# Dot product definition proof

If $w_1$ and $w_2$ are strictly positive, show that the definition $$(x_1,x_2)\dot\ (y_1,y_2)=x_1y_1w_1+x_2y_2w_2,$$ yields an inner product on $\mathbb{R}^2$. Generalize this to $\mathbb{R}^p$.

I am confused on how to do this problem since it doesn't elaborate what $x_1,x_2,y_1,y_2$ are? For these problems should I automatically assume that they are vectors in the Cartesian space? Then I will prove it by letting $x_1=x_i$ and denoting $\vec{x_i}=x_1,...,x_n$ and then proving it by the definition, thus having $w_1(\vec{x_i}+\vec{y_i})=w_1(\langle x_1,...,x_n\rangle\dot\ \langle y_1,...,y_n \rangle)$ ... and preceding conventionally?

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You need to find the list of properties of inner products from your text. Then show those properties are valid for any choice of $x_i$'s and $y_i$, and $w_i>0$. –  Maesumi Feb 26 '13 at 4:05
The inner product that you have defined above is called a ‘weighted inner product’. –  Haskell Curry Feb 26 '13 at 5:08

You might find this description useful. The standard dot product in $\mathbb R^2$ can be written as a matrix product, with one of the two vectors transposed:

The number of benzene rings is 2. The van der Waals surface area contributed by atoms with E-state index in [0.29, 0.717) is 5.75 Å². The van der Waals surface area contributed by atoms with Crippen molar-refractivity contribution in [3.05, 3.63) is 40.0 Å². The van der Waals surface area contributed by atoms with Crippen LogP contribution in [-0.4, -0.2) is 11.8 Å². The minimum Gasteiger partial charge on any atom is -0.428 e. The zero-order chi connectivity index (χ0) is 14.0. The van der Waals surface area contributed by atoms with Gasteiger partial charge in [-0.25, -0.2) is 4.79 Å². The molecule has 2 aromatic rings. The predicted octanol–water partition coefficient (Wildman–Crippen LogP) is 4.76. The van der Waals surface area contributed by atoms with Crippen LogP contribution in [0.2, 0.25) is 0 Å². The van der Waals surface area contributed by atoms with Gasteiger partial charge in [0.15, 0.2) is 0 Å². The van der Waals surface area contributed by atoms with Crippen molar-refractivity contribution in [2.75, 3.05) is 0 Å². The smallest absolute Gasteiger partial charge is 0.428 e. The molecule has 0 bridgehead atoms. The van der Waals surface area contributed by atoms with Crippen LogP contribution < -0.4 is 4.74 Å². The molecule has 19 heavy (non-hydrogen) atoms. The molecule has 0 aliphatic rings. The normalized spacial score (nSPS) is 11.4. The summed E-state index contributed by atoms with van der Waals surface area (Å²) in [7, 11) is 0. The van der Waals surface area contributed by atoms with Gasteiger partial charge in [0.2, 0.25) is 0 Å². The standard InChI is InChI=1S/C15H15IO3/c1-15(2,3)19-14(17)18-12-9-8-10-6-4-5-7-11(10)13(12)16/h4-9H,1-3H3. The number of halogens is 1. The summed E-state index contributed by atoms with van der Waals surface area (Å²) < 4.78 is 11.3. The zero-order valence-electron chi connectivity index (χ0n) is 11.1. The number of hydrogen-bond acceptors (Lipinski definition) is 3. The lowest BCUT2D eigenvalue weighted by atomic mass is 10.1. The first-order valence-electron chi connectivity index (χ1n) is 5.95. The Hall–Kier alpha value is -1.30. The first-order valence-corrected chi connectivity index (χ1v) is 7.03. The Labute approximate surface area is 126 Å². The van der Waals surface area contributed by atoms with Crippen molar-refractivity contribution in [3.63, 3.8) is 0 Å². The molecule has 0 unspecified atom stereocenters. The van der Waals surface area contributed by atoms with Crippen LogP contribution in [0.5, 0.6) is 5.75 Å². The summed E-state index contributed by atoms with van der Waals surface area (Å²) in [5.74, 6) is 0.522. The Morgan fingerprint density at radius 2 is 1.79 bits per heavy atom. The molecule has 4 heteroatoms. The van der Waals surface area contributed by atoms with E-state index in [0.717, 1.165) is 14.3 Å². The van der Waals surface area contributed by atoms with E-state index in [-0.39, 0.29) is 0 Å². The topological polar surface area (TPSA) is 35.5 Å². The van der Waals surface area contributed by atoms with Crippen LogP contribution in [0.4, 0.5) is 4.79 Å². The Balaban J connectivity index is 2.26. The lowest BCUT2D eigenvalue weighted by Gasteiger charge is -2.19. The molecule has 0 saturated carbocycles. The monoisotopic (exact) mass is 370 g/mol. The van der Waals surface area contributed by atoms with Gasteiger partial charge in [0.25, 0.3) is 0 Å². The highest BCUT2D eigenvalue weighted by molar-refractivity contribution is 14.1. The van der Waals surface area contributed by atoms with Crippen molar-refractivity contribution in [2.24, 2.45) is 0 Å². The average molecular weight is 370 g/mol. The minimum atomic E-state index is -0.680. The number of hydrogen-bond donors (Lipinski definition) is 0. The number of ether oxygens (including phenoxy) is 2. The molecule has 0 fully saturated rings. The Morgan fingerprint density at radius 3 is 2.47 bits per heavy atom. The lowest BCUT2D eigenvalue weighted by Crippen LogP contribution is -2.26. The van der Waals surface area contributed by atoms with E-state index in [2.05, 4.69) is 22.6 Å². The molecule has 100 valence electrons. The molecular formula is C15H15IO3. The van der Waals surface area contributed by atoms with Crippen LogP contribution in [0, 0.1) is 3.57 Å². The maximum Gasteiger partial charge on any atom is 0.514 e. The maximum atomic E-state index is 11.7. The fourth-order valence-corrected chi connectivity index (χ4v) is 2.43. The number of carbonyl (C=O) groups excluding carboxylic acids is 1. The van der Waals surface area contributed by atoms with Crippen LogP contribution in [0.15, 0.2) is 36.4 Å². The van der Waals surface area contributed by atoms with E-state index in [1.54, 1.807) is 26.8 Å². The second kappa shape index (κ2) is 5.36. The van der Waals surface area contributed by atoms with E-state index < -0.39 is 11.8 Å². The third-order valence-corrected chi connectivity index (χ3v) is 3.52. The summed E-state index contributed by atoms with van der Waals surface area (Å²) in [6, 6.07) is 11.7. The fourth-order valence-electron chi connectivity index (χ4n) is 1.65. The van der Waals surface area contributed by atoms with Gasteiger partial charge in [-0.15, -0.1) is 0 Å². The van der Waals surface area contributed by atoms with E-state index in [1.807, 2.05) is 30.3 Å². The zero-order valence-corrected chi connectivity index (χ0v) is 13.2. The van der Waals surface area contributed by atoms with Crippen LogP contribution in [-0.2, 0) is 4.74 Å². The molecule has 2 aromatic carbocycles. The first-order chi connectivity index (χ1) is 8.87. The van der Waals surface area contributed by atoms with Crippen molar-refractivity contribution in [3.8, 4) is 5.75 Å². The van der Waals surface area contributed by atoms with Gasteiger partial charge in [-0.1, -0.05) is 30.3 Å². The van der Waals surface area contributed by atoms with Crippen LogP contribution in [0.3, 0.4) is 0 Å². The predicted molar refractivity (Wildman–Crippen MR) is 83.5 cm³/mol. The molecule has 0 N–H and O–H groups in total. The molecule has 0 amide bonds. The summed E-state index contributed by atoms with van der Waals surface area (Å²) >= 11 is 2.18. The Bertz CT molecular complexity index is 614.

$$\vec{x}\cdot\vec{y} = \left(\begin{array}{cc} x_1 & x_2 \end{array}\right)\left(\begin{array}{c} y_1 \\ y_2 \end{array}\right)$$

The one you are dealing with is another valid inner product which is

$$w(\vec{x},\vec{y}) = \left(\begin{array}{cc} x_1 & x_2 \end{array}\right) \left(\begin{array}{cc} w_1 & 0 \\ 0 & w_2 \end{array}\right) \left(\begin{array}{c} y_1 \\ y_2 \end{array}\right).$$ In general, any expression that looks like this is an inner product when the matrix in the middle is positive definite. The generalization to $\mathbb R ^n$ is

$$\vec{x}\cdot\vec{y} = \left(\begin{array}{cccc} x_1 & x_2 & \cdots & x_n\end{array}\right) \left(\begin{array}{cccc} w_1 & 0 & 0 & 0 \\ 0 & w_2 & 0 & 0 \\ 0& 0& \ddots & \vdots \\ 0&0&\cdots & w_n \end{array}\right) \left(\begin{array}{c} y_1 \\ y_2 \\ \vdots \\y_n \end{array}\right)$$

where the $w_i$ have to satisfy the original conditions.

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Thank you for that. –  Lays Feb 27 '13 at 0:23

You are absolutely perfect in assuming the $(x_1,x_2)\;\; and \;\; (y_1,y_2)$ are vectors in $\mathbb R^2$ You can then proceed conventionally - Proving all the properties of the inner product. I am slightly unclear what you intend to do for the second part of the problem.

IMO you have to then take a set $w_i\in \mathbb R : w_i>0 \;\forall\;i=1...p$ and get a generalization of the inner product defined to vectors in $\mathbb R^p$.

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